The International Task Force on Laterality in Sport Horses is launching an exciting new research project to advance the understanding of horse and rider laterality.
An international team of researchers invites everyone who owns/leases/trains a horse to participate in the innovative research project titled “Laterality (asymmetry, side preferences, handedness, crookedness) of horses and riders in relation to training and injury.” The findings will advance knowledge on equine laterality with regard to equine welfare, health and performance.
Dr Russell MacKechnie-Guire states: “This is an exciting piece of research. With the help of horse owners, it can advance our knowledge and understanding of laterality and its effect on equine health and performance.” Professor Hilary M. Clayton emphasizes that “knowledge of laterality is a key piece in understanding equine performance and improving training. To achieve this goal, we need to gather data from a large number of experienced equestrians.” Please complete this survey yourself and encourage others to participate.” Professor Sarah le Jeune adds that “identifying patterns of laterality in horses will help understand when performance issues are truly related to pain and when they are not.”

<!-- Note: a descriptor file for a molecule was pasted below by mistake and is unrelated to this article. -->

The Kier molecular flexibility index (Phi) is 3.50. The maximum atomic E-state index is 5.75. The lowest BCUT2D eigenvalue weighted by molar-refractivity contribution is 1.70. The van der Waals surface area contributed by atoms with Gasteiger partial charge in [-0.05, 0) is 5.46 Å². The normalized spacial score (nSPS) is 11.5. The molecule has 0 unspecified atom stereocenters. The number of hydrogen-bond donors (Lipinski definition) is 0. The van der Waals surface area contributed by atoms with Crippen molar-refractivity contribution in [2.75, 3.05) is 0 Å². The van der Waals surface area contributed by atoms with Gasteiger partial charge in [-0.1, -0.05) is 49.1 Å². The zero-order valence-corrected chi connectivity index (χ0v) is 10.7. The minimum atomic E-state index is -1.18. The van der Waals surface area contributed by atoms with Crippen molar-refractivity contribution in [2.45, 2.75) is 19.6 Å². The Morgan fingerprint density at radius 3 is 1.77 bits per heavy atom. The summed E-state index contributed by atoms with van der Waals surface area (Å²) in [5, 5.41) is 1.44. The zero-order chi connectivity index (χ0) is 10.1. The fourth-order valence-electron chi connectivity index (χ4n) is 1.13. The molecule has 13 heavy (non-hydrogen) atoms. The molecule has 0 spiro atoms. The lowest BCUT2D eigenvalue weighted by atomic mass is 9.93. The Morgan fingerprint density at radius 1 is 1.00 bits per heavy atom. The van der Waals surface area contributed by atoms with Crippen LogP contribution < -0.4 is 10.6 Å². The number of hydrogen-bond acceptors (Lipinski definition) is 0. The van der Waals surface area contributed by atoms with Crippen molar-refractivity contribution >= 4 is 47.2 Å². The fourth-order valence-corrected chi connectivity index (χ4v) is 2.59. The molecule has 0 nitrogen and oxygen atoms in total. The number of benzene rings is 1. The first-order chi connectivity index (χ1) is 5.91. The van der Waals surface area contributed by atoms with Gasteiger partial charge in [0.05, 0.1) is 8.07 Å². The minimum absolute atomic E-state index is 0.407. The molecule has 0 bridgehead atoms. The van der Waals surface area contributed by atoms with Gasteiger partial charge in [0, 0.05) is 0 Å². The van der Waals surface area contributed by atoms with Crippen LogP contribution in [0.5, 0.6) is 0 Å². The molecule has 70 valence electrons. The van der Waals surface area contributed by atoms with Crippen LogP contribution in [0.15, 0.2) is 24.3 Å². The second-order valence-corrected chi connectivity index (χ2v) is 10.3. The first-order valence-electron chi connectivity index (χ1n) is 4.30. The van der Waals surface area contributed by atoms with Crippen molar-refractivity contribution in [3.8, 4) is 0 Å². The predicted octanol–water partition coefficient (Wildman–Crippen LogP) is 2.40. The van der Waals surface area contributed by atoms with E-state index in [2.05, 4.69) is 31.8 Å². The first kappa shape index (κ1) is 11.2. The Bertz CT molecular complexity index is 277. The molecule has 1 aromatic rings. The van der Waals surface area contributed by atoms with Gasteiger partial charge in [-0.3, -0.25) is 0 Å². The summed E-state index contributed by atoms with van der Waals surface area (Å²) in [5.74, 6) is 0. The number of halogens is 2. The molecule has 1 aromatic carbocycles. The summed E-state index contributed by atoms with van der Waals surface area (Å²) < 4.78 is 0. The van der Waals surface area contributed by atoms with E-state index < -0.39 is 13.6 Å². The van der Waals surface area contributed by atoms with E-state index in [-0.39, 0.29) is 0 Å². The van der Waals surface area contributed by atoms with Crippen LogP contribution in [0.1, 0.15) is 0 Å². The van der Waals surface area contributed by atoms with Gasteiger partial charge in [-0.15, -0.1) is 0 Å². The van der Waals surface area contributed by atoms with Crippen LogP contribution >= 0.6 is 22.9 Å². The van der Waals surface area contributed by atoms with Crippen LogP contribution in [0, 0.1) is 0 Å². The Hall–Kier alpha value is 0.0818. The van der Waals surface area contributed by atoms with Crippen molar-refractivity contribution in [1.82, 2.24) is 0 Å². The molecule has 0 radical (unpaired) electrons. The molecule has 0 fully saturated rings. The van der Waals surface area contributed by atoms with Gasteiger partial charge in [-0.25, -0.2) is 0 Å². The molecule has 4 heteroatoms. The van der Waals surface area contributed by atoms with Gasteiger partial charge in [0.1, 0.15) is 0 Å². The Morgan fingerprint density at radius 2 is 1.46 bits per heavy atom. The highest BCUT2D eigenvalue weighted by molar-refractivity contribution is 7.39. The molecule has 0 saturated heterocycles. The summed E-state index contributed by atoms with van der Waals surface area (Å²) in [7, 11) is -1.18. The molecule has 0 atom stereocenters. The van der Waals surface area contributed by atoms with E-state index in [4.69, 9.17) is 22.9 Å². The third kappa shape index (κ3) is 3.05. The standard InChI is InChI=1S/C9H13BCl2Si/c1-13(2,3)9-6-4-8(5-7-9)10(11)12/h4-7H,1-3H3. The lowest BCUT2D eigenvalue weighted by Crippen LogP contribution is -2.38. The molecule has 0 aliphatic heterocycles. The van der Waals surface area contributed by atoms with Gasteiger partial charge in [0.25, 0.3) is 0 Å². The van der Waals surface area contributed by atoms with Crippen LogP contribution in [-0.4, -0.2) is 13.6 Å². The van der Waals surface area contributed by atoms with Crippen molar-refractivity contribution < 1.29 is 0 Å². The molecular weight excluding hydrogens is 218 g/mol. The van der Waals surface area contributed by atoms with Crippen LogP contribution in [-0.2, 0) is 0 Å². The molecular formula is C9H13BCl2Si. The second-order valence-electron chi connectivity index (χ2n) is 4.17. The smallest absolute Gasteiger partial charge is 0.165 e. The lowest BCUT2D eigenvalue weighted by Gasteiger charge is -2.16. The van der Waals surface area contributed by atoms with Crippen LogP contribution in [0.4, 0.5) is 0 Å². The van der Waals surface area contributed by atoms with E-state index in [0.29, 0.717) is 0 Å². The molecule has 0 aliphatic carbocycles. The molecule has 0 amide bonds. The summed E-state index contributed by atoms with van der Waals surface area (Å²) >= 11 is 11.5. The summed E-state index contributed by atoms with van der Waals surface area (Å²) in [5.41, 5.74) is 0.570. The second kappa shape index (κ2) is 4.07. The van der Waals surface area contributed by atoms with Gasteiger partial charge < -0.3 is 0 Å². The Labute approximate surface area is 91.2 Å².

The survey is available in English, French, Spanish and German and takes between 15-20 minutes. All responses are anonymous, and there is no risk of personal data entering the public domain. By participating, you’ll be contributing to an essential piece of research, helping to improve our understanding of laterality. As a thank you for participating, participants will be entered into a draw where three winners will win £100 worth of Amazon vouchers.
The international team of researchers consists of Prof. Hilary Clayton, Dr Russell MacKechnie-Guire, Dr David Marlin, Prof. Sarah le Jeune, Dr Nadine Blum, Dr Anna Bystrom, Prof. Agneta Egenvall, Mary Wanless, Dr Selma Latif and Gerrit-Claes Bierenbroodspot.
The International Task Force on Laterality in Sport Horses mission is to gain a deeper understanding of laterality in equestrian activities, to better differentiate physiological from pathological asymmetry in horse and rider, to prevent injury, enhance training methods and improve veterinary care.
The survey is available in English, French, Spanish and German – please see the links below for each one: